Treatment is usually progressive in aggressiveness. In your first session, you probably won't get 25 3-inch needles stuck directly into your pulled hamstring.
"Early on, we might not do as much until we see the response of the patient. The more you progress, the bigger the needles, the more needles, the more direct you can be with them," Skelton says.
Dry needling isn't used exclusively as a reactionary recovery method. It can also be implemented as proactive injury prevention. If you anticipate issues arising over the course of the season, you can use dry needling regularly to stay on top of things. "I've got a professional bull rider I work with. He comes in a couple days after every event, and we'll use dry needling up and down his riding arm, even if there isn't an 'injury.' You can actually use it to prevent tendonitis from showing up, so it's almost like a preventative method," Skelton says.
How Badly Does it Hurt?
James Harrison recently described dry needling to ESPN as, "painful as hell." For a dude as tough as Harrison to say that, it must be pretty awful, right?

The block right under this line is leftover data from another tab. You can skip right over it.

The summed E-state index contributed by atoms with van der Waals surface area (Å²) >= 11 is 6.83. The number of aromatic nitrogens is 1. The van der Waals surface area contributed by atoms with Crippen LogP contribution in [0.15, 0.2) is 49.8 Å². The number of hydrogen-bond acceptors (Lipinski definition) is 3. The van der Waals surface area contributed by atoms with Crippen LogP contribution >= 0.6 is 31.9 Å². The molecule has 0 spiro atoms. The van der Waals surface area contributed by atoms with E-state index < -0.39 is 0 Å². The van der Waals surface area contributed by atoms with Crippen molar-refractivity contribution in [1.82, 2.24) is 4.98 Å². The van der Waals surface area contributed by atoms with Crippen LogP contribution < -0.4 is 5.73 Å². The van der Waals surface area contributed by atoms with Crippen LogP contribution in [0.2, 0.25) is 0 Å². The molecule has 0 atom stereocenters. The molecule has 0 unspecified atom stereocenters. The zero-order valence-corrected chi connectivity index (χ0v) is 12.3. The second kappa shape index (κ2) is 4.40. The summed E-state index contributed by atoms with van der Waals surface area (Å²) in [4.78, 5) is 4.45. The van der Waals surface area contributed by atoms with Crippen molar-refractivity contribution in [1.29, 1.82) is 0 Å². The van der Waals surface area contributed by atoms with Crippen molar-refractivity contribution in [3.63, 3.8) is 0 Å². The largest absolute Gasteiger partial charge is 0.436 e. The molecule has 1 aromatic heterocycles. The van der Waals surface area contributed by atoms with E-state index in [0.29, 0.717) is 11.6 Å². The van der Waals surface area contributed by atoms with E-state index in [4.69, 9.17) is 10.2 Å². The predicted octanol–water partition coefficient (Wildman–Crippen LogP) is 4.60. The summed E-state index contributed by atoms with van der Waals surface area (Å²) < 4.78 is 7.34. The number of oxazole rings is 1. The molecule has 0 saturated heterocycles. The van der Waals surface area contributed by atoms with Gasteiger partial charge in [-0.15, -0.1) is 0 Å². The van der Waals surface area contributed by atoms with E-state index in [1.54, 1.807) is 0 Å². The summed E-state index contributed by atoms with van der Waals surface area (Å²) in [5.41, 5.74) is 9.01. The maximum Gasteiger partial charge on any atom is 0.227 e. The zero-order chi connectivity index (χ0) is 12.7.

Yet other athletes have reported that dry needling is practically painless. So what gives? Is Harrison just a big wuss?
Definitely not. It's just that the technique used on Harrison is more aggressive and more painful than the technique used on others.
With acute injuries, the first step is normally to needle around any bruising with short needles to create blood flow and flush out old blood and waste (which pools to form bruises). Once blood flow increases and some bruising disappears, longer needles can be used and the area can be targeted directly. "With acute injuries, people are hypersensitive," says Skelton. "So we're not going to go real deep or get real aggressive or even go to the most painful area right away." With this slow, progressive approach, you're probably not going to feel a lot of pain.
For chronic injuries, the approach can be more aggressive. Harrison's dry needling regimen isn't focused on acute injuries—it's focused on helping him deal with chronic pain and the wear and tear he's accumulated over his 13-year NFL career. "With chronic injuries, you can get a little more aggressive with the needle. You can almost purposefully try to create a bruise because you want extra blood flow to that area. Which can certainly make you sore," Skelton says.